"All people are not heterosexual. Heterosexuality is not superior and is not the norm by which all other sexual orientation and gender identities are measured." --Burnaby, B.C. Schools Draft Policy #5.45

Monday, May 30, 2011

SB 49 Passes the Tennessee Senate

On May 20th, the Tennessee Senate passed Senate Bill 49, known in the media as the "Don't Say Gay Bill".  The bill would limit sexual education in Tennessee elementary and middle schools exclusively to heterosexuality.  

The bill was passed with an amendment ("Amendment 5") that altered the language from "heterosexuality" to "natural human reproduction science".  The new phrase was argued to be narrower, and would even further limit the scope of what could be taught, excluding such things as "artificial insemination".  

Previously:  "Notwithstanding any other law to the contrary, no public elementary or middle school shall provide any instruction or material that discusses sexual orientation other than heterosexuality."

As passed: "Notwithstanding any other law to the contrary, any instruction or materials made available or provided at or to a public elementary or middle school shall be limited exclusively to natural human reproduction science.  The provisions of this subdivision shall also apply to a group or organization that provides instruction in natural human reproduction science in public elementary or middle schools."

The new language (though vague) when combined with the legislature's expressed intent on its meaning, would exclude educational material mentioning transgender people as well as gay people.

My paraphrase: Strictly the biological facts.  Don't say gay.  Don't say transgender.
Senator Andy Berke from Chattanooga pointed out that sex education in elementary and middle schools not approved both by the state board of education and the local school board is currently a misdemeanor under a different law (Tennessee Statute 49-6-1005). He asked if SB 49 would inadvertently permit "age inappropriate" heterosexual sex education where this previous law had forbidden it.  Senator Stacey Campfield, the sponsor of SB 49, reassured him it wouldn't.  He said it would merely clarify what can be taught, when otherwise permitted by the state and local boards of education.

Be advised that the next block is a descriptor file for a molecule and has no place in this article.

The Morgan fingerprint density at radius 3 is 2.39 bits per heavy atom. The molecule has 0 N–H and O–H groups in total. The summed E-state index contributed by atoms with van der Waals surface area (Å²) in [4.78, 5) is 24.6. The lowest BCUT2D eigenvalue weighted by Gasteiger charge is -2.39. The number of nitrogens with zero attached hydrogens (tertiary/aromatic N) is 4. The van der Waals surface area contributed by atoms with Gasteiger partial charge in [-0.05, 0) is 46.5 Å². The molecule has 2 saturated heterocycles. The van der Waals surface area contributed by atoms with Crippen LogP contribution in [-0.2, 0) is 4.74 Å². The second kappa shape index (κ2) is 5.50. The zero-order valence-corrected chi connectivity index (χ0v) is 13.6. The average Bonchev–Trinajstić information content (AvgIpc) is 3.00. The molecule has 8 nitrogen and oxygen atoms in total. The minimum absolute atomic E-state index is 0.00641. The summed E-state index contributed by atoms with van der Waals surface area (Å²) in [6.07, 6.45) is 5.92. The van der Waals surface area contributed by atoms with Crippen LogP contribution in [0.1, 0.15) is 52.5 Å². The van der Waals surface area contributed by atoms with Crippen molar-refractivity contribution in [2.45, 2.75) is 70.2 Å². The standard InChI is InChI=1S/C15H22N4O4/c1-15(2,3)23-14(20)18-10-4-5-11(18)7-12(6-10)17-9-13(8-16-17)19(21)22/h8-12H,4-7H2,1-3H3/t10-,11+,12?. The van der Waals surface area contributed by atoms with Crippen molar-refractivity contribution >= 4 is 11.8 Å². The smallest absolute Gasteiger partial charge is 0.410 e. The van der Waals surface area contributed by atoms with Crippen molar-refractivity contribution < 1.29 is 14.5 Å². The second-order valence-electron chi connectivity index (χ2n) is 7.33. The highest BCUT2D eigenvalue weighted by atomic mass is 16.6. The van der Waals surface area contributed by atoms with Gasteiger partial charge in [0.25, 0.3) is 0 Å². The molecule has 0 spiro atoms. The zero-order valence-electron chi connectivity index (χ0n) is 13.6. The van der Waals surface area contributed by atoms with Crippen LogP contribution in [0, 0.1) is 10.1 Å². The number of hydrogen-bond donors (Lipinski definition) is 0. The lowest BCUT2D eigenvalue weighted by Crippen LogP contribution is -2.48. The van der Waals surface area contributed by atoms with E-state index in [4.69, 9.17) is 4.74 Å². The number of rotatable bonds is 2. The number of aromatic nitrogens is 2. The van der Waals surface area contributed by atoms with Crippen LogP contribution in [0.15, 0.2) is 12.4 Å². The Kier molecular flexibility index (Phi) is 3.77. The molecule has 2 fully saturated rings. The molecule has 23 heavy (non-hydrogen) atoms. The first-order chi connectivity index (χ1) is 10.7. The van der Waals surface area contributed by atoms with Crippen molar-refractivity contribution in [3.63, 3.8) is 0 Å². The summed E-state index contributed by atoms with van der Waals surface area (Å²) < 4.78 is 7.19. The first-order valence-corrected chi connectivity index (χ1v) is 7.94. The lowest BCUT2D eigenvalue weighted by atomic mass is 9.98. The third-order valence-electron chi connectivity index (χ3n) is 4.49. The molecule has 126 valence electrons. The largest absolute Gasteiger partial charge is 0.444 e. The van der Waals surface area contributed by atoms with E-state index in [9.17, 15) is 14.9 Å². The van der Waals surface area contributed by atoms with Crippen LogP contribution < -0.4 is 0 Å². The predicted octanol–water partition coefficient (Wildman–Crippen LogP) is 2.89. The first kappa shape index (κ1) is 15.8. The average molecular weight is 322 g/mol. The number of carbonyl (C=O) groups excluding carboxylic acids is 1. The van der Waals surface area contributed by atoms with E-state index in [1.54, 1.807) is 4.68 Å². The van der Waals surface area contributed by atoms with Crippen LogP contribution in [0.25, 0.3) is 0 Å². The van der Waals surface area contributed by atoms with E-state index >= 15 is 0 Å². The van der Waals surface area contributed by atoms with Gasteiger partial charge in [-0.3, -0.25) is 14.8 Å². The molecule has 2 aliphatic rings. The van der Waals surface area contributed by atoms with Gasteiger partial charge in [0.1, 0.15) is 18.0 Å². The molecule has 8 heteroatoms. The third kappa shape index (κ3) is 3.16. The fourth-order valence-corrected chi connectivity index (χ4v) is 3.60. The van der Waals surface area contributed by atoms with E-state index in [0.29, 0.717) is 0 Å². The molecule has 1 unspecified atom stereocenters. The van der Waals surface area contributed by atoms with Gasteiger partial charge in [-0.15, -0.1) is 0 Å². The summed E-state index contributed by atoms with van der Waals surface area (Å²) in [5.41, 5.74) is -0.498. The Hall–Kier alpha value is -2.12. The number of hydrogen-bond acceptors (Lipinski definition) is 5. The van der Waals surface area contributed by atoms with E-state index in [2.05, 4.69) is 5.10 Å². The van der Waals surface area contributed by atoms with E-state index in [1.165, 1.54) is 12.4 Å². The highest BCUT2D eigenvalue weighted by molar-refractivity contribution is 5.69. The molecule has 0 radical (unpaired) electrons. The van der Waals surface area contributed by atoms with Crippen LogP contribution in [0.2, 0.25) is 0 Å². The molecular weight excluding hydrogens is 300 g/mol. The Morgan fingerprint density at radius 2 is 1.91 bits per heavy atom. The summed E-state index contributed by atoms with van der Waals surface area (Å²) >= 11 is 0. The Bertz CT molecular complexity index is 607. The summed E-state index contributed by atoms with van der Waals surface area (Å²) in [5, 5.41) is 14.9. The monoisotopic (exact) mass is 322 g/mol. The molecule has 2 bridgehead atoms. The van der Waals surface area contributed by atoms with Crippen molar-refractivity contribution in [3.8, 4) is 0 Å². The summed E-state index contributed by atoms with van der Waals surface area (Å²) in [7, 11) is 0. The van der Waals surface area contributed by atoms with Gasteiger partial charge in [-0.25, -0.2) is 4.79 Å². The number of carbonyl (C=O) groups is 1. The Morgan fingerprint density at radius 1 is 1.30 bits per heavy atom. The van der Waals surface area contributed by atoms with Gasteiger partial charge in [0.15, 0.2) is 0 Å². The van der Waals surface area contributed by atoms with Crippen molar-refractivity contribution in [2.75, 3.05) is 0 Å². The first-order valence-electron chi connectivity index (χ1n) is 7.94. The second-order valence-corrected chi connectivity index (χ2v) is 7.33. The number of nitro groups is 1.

Other senators worried that the new language in Amendment 5 was so narrow it would unintentionally bar the teaching of abstinence and sexual ethics.  

Here is 49-6-1005:

(a) It is unlawful for any person in any manner to teach courses in sex education pertaining to homo sapiens in the public, elementary, junior high or high schools in this state unless the courses are approved by the state board of education and the local school board involved, and taught by qualified instructors as determined by the local school board involved. Any such course in sex education shall, in addition to teaching facts concerning human reproduction, hygiene and health concerns, include presentations encouraging abstinence from sexual intercourse during the teen and pre-teen years. With respect to sex education courses otherwise offered in accordance with the requirements of this subsection (a), no instructor shall be construed to be in violation of this section for answering in good faith any question, or series of questions, germane and material to the course, asked of the instructor and initiated by a student or students enrolled in the course.

(b) This section shall not apply to general high school courses in biology, physiology, health, physical education or home economics taught to classes. 

(c) A violation of this section is a Class C misdemeanor.

The page for SB 49 in the Tennessee Legislature's well-organized site, here.

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